For the Student: Matching and Economic Design


  • Georgy Artemov,

  • Sven Feldmann,

  • Simon Loertscher

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    • Artemov and Loertscher: Department of Economics, The University of Melbourne, Victoria 3010 Australia; Feldmann: Melbourne Business School, The University of Melbourne, Victoria 3053 Australia. Corresponding author: Artemov, email <>.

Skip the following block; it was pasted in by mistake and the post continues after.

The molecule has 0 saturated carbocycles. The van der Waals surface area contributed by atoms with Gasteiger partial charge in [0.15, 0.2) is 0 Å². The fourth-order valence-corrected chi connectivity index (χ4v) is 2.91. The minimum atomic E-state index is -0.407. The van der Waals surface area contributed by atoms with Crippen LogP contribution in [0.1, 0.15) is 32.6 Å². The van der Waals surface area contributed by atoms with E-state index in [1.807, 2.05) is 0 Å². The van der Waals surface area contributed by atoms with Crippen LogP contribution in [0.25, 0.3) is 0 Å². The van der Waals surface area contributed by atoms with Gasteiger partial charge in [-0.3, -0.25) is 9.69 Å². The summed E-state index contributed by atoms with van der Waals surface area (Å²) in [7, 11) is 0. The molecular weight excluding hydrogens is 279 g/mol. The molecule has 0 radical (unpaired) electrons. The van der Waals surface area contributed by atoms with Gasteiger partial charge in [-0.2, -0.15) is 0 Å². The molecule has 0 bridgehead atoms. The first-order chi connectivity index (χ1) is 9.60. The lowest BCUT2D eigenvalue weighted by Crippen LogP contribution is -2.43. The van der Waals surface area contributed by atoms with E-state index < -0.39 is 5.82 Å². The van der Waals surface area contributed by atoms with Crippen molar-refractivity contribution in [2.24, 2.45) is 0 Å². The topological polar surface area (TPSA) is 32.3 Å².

This article presents a brief survey of two-sided matching. We introduce the reader to the problem of two-sided matching in the context of the college admission model and explain two central requirements for a matching mechanism: stability and non-manipulability. We show how the frequently used ‘Boston Mechanism’ fails these key requirements and describe how an alternative, the Deferred Acceptance Algorithm, leads to stable matchings but fails to be non-manipulable in general. A third mechanism, the Top Trading Cycle, is efficient and non-manipulable when only one side of the match acts strategically. We also discuss some applications of matching theory.